The Importance of Viable but Nonculturable Bacteria in Biogeochemistry

  • D. Jay Grimes
  • Aaron L. Mills
  • Kenneth H. Nealson


Biogeochemical cycles are critical parts of life itself—if elements do not cycle, life will grind to a halt, with essential elements being buried. Recycling of the elements allows for their reappearance in the food web to be used again and again, thereby allowing life to replenish itself. A simple example of this is shown in Fig. 1 for the carbon cycle, in which energy flow on Earth is diagrammatically linked to the carbon cycle. In this diagram we see the two major sources of energy on the planet (photic energy and geothermal energy) linked to life directly (through photosynthesis) and indirectly (through conversion of geothermal energy to reduced substrates that are used for lithotrophic metabolism). Both processes lead to the “fixation” or reduction of CO2 to organic carbon—e.g., the conversion of carbon dioxide into biomass. The organic carbon is then recycled to the atmosphere via respiration by carbon-oxidizing bacteria and eukaryotes.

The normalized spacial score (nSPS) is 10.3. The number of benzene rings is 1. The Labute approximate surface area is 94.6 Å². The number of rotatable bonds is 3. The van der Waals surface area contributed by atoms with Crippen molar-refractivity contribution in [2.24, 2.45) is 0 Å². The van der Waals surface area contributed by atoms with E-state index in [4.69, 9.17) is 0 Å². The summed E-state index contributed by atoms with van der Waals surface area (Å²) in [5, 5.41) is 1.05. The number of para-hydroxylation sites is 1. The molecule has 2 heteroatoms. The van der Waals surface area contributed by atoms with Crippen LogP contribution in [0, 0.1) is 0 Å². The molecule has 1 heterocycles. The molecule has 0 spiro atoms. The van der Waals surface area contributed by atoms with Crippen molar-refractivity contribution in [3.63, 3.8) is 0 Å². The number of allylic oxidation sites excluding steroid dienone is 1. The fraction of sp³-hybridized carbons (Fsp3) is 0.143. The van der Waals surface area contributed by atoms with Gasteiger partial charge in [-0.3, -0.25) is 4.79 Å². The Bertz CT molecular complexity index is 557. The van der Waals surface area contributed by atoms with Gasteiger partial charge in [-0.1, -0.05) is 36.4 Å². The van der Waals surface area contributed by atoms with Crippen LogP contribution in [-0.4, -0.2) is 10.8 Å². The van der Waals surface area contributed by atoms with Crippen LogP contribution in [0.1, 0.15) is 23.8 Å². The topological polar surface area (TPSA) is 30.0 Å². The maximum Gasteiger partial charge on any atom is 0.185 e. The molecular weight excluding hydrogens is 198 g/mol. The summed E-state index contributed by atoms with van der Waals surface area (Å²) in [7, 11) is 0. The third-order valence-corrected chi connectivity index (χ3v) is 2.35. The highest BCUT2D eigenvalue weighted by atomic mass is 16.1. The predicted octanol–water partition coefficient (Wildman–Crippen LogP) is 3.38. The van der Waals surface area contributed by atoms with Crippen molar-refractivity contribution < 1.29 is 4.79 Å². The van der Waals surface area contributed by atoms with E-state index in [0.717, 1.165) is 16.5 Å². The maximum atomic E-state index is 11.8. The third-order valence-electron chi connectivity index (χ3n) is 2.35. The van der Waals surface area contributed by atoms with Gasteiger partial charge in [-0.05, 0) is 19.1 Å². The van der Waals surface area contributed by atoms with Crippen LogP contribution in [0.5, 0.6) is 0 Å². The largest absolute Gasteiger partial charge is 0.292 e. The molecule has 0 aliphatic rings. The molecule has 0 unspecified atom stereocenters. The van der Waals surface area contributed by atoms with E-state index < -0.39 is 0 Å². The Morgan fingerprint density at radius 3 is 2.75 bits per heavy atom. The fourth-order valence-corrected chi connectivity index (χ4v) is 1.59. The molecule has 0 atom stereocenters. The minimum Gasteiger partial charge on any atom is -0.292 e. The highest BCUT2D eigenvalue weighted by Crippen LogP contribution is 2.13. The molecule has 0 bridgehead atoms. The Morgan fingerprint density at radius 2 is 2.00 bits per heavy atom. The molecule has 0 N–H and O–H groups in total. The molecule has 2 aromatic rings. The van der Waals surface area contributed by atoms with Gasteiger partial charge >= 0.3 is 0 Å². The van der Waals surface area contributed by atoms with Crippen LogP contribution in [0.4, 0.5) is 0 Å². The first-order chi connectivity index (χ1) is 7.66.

Acid Mine Drainage Much Probable Number Geothermal Energy Light Organ Redox Transformation 
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Copyright information

© ASM Press, Washington, D.C. 2000

Authors and Affiliations

  • D. Jay Grimes
    • 1
  • Aaron L. Mills
    • 2
  • Kenneth H. Nealson
    • 3
  1. 1.Institute of Marine SciencesUniversity of Southern MississippiOcean SpringsUSA
  2. 2.Laboratory of Microbial Ecology, Department of Environmental Sciences, Clark HallUniversity of VirginiaCharlottesvilleUSA
  3. 3.Division of Geology and Planetary SciencesCalifornia Institute of TechnologyPasadenaUSA

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